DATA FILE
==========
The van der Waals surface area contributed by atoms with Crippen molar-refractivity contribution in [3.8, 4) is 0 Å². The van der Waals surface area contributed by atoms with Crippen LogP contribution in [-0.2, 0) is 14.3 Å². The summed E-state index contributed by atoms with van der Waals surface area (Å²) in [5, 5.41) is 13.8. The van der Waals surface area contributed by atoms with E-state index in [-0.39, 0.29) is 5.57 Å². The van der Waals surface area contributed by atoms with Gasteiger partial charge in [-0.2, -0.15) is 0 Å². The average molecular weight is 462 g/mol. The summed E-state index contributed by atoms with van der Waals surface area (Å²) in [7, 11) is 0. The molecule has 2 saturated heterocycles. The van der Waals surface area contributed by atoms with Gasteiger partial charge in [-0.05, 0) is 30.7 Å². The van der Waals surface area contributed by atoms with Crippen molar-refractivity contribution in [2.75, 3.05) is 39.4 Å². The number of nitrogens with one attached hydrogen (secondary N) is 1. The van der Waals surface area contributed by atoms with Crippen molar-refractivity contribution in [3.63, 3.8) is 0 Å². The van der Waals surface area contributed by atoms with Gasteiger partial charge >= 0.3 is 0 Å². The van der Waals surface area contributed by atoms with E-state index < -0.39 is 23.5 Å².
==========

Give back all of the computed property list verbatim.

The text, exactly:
The van der Waals surface area contributed by atoms with Crippen molar-refractivity contribution in [3.8, 4) is 0 Å². The van der Waals surface area contributed by atoms with Crippen LogP contribution in [-0.2, 0) is 14.3 Å². The summed E-state index contributed by atoms with van der Waals surface area (Å²) in [5, 5.41) is 13.8. The van der Waals surface area contributed by atoms with E-state index in [-0.39, 0.29) is 5.57 Å². The van der Waals surface area contributed by atoms with Gasteiger partial charge in [-0.2, -0.15) is 0 Å². The average molecular weight is 462 g/mol. The summed E-state index contributed by atoms with van der Waals surface area (Å²) in [7, 11) is 0. The molecule has 2 saturated heterocycles. The van der Waals surface area contributed by atoms with Gasteiger partial charge in [-0.05, 0) is 30.7 Å². The van der Waals surface area contributed by atoms with Crippen molar-refractivity contribution in [2.75, 3.05) is 39.4 Å². The number of nitrogens with one attached hydrogen (secondary N) is 1. The van der Waals surface area contributed by atoms with Crippen molar-refractivity contribution in [3.63, 3.8) is 0 Å². The van der Waals surface area contributed by atoms with Gasteiger partial charge >= 0.3 is 0 Å². The van der Waals surface area contributed by atoms with E-state index < -0.39 is 23.5 Å².